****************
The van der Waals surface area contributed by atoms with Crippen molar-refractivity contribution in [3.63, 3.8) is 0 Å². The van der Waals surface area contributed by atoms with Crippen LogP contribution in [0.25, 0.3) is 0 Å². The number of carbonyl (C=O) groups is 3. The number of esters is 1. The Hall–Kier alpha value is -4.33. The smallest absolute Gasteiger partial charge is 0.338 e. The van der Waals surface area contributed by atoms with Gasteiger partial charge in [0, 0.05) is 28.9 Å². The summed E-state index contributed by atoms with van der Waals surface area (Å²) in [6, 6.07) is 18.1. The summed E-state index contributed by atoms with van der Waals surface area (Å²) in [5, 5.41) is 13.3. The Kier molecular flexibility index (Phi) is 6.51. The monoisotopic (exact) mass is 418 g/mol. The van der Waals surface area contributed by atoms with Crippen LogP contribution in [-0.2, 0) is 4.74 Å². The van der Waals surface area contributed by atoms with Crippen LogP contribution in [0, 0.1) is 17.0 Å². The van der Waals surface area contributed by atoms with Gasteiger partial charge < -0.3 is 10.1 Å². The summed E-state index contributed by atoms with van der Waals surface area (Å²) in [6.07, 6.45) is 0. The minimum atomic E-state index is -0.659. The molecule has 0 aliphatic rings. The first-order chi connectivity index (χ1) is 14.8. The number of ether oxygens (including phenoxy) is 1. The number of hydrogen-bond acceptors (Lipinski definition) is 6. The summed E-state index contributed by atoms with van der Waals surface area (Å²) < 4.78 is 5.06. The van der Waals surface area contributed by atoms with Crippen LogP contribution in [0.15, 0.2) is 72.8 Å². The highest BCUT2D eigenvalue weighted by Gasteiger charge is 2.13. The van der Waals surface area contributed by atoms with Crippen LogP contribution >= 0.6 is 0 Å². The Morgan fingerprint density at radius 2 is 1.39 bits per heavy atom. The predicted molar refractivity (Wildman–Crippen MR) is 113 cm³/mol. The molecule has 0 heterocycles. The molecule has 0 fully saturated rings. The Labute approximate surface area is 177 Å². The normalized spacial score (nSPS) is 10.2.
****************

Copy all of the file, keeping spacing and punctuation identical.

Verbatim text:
The van der Waals surface area contributed by atoms with Crippen molar-refractivity contribution in [3.63, 3.8) is 0 Å². The van der Waals surface area contributed by atoms with Crippen LogP contribution in [0.25, 0.3) is 0 Å². The number of carbonyl (C=O) groups is 3. The number of esters is 1. The Hall–Kier alpha value is -4.33. The smallest absolute Gasteiger partial charge is 0.338 e. The van der Waals surface area contributed by atoms with Gasteiger partial charge in [0, 0.05) is 28.9 Å². The summed E-state index contributed by atoms with van der Waals surface area (Å²) in [6, 6.07) is 18.1. The summed E-state index contributed by atoms with van der Waals surface area (Å²) in [5, 5.41) is 13.3. The Kier molecular flexibility index (Phi) is 6.51. The monoisotopic (exact) mass is 418 g/mol. The van der Waals surface area contributed by atoms with Crippen LogP contribution in [-0.2, 0) is 4.74 Å². The van der Waals surface area contributed by atoms with Crippen LogP contribution in [0, 0.1) is 17.0 Å². The van der Waals surface area contributed by atoms with Gasteiger partial charge < -0.3 is 10.1 Å². The summed E-state index contributed by atoms with van der Waals surface area (Å²) in [6.07, 6.45) is 0. The minimum atomic E-state index is -0.659. The molecule has 0 aliphatic rings. The first-order chi connectivity index (χ1) is 14.8. The number of ether oxygens (including phenoxy) is 1. The number of hydrogen-bond acceptors (Lipinski definition) is 6. The summed E-state index contributed by atoms with van der Waals surface area (Å²) < 4.78 is 5.06. The van der Waals surface area contributed by atoms with Crippen LogP contribution in [0.15, 0.2) is 72.8 Å². The highest BCUT2D eigenvalue weighted by Gasteiger charge is 2.13. The van der Waals surface area contributed by atoms with Crippen LogP contribution >= 0.6 is 0 Å². The Morgan fingerprint density at radius 2 is 1.39 bits per heavy atom. The predicted molar refractivity (Wildman–Crippen MR) is 113 cm³/mol. The molecule has 0 heterocycles. The molecule has 0 fully saturated rings. The Labute approximate surface area is 177 Å². The normalized spacial score (nSPS) is 10.2.